Bezos was first to make the move into spaceflight when he launched Blue Origin in 2000. Pictured Blue Origin

When it was Musk’s turn to boast of a successful landing that December, Musk then hit back ‘welcome to the club’. 

Last year Musk also suggested Bezos was too old to keep going with Blue Origin.

‘The rate of progress is too slow and the amount of years he has left is not enough, but I’m still glad he’s doing what he’s doing with Blue Origin,’ Musk said. 

Blue Origin has successfully used a single New Shepard Rocket six times but crewed missions for astronauts or tourists have yet to be announced. 

Meanwhile SpaceX has carried out numerous launches carrying NASA equipment to the ISS and partnerships claiming it will send tourists to space in 2021.  

On February 6 2018, SpaceX sent rocket towards the orbit of Mars, 140 million miles away, with Musk’s own red Tesla roadster attached.   

Musk then launched Space X in 2002. A SpaceX Falcon 9 lifts off at Cape Canaveral Space Force Station in January 

POACHING STAFF  

Musk has repeatedly claimed Blue Origin has tried to steal staff from SpaceX.

‘Blue Origin does these surgical strikes on specialized talent offering like double their salaries,’ Musk said in 2015. 

‘I think it’s unnecessary and a bit rude.’ 

The rivalry heated up in 2019 when Bezos reportedly hired SpaceX’s former vice president of satellites Rajeev Badyal. 

INTERNET SATELLITES  

Musk and Bezos clashed straight away over their internet satellite programs with Musk calling Bezos a ‘copycat’ when it emerged Amazon had plans to launch more than 3,000 internet satellites into space in 2019. 

Musk’s SpaceX had previously announced plans to launch satellites for global broadband the previous year. 

SpaceX has now asked FCC officials to be able to lower its orbit for its satellites. 

Amazon responded asking FCC officials to limit SpaceX’s satellites to a minimum altitude of 580 kilometers at least until it has evaluated concerns of interference with other satellites.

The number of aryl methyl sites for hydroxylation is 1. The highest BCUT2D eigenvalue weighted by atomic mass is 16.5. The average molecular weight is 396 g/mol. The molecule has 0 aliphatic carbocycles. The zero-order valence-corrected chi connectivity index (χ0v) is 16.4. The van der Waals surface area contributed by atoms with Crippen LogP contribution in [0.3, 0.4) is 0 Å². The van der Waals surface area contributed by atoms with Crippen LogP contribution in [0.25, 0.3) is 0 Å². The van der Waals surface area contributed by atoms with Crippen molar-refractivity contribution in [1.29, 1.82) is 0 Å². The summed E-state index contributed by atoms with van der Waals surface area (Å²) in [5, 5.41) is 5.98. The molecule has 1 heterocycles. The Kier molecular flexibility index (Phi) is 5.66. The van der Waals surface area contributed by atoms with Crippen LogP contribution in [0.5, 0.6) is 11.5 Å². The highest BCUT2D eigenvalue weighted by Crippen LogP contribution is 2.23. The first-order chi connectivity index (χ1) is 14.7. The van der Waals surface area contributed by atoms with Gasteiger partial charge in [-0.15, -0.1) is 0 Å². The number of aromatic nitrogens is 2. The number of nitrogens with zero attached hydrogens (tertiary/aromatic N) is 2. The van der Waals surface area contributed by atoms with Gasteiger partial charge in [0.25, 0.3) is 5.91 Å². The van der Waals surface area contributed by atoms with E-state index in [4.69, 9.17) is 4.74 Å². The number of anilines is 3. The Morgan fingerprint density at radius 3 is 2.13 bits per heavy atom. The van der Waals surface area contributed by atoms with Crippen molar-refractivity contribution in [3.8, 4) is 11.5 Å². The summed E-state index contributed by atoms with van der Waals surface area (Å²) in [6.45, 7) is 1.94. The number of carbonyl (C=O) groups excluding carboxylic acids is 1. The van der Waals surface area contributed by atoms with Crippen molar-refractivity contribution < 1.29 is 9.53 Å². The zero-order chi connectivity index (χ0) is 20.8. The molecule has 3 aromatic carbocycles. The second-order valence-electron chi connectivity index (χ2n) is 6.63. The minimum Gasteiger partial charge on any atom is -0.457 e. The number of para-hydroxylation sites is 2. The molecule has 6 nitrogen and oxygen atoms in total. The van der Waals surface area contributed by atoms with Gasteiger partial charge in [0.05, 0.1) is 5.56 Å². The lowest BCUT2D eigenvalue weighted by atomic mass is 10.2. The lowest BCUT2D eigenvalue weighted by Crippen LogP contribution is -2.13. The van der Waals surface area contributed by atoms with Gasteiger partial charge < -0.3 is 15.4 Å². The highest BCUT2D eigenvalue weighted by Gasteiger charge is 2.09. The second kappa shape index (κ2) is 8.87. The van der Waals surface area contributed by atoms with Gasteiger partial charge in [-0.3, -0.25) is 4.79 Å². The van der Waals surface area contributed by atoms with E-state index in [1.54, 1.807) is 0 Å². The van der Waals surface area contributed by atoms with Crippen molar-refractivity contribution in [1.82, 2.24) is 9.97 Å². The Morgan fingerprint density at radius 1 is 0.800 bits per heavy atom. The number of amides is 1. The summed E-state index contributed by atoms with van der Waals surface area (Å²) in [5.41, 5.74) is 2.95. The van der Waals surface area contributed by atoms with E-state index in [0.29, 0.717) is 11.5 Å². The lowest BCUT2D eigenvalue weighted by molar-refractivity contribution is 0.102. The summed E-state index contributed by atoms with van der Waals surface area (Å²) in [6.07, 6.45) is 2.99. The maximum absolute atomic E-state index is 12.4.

Musk and Bezos clashed straight away over their internet satellite programs with Musk calling Bezos a ‘copycat’ when it emerged Amazon had plans to launch more than 3,000 internet satellites into space in 2019

This week the rivalry heated up when Musk tweeted: ‘It does not serve the public to hamstring Starlink today for an Amazon satellite system that is at best several years away from operation.’ 

Director of Satellite Policy for SpaceX David Goldman had met with FCC officials last week to give a presentation to try to persuade regulators to allow Starlink to bring its satellites into lower altitudes. 

In the presentation SpaceX argued that its rival ‘cherry pick[ed] data and ignore[d] the true changes in the modification’ and accused it of ‘misrepresent[ing] the true results’ from the proposed changes.  

Bezos, who is less vocal on Twitter than his rival, clapped back via Amazon saying it is actually Musk who is trying to ‘hamstring’ and ‘smother competition in the cradle.’ 

SELF-DRIVING CARS 

Musk branded Bezos a ‘copycat’ again in June 2020 when Amazon acquired self-driving-taxi company Zoox, after Musk’s Tesla has worked for years on its self-driving cars. 

AND THE REST… 

Musk is known for his controversial tweets and has been more vocal of his dislike for Bezos than the other way round.  

When Bezos unveiled Blue Origin’s concept for a lunar-landing vehicle called Blue Moon, Musk mocked the name tweeting: ‘Putting the word ‘Blue’ on a ball is questionable branding.’ 

He has also hit out in person. When asked about his rivalry with Bezos in 2016, Musk replied: ‘Jeff who?’

Bezos meanwhile has taken aim at Musk’s lofty plans to send humans to the moon.

‘Go live on the top of Mount Everest for a year first and see if you like it, because it’s a garden paradise compared to Mars,’ Bezos said in 2019.